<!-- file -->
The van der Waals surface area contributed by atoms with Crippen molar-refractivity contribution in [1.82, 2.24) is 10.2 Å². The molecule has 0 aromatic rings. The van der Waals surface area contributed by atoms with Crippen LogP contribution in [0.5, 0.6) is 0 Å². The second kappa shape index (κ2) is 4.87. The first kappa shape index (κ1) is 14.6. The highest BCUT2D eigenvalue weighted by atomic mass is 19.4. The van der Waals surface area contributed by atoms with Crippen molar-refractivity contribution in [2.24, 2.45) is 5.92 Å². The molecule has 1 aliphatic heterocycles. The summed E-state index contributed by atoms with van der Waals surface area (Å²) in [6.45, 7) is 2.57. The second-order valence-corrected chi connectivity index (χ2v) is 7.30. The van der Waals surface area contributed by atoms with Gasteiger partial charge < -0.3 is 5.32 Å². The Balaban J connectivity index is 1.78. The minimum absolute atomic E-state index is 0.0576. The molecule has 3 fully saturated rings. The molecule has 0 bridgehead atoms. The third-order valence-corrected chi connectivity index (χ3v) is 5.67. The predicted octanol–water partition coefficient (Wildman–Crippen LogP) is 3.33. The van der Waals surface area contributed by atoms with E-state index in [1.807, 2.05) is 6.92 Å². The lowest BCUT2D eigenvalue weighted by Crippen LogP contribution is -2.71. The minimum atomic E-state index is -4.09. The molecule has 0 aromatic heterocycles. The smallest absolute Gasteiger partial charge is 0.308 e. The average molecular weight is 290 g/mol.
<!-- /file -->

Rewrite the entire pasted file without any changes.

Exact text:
The van der Waals surface area contributed by atoms with Crippen molar-refractivity contribution in [1.82, 2.24) is 10.2 Å². The molecule has 0 aromatic rings. The van der Waals surface area contributed by atoms with Crippen LogP contribution in [0.5, 0.6) is 0 Å². The second kappa shape index (κ2) is 4.87. The first kappa shape index (κ1) is 14.6. The highest BCUT2D eigenvalue weighted by atomic mass is 19.4. The van der Waals surface area contributed by atoms with Crippen molar-refractivity contribution in [2.24, 2.45) is 5.92 Å². The molecule has 1 aliphatic heterocycles. The summed E-state index contributed by atoms with van der Waals surface area (Å²) in [6.45, 7) is 2.57. The second-order valence-corrected chi connectivity index (χ2v) is 7.30. The van der Waals surface area contributed by atoms with Gasteiger partial charge < -0.3 is 5.32 Å². The Balaban J connectivity index is 1.78. The minimum absolute atomic E-state index is 0.0576. The molecule has 3 fully saturated rings. The molecule has 0 bridgehead atoms. The third-order valence-corrected chi connectivity index (χ3v) is 5.67. The predicted octanol–water partition coefficient (Wildman–Crippen LogP) is 3.33. The van der Waals surface area contributed by atoms with E-state index in [1.807, 2.05) is 6.92 Å². The lowest BCUT2D eigenvalue weighted by Crippen LogP contribution is -2.71. The minimum atomic E-state index is -4.09. The molecule has 0 aromatic heterocycles. The smallest absolute Gasteiger partial charge is 0.308 e. The average molecular weight is 290 g/mol.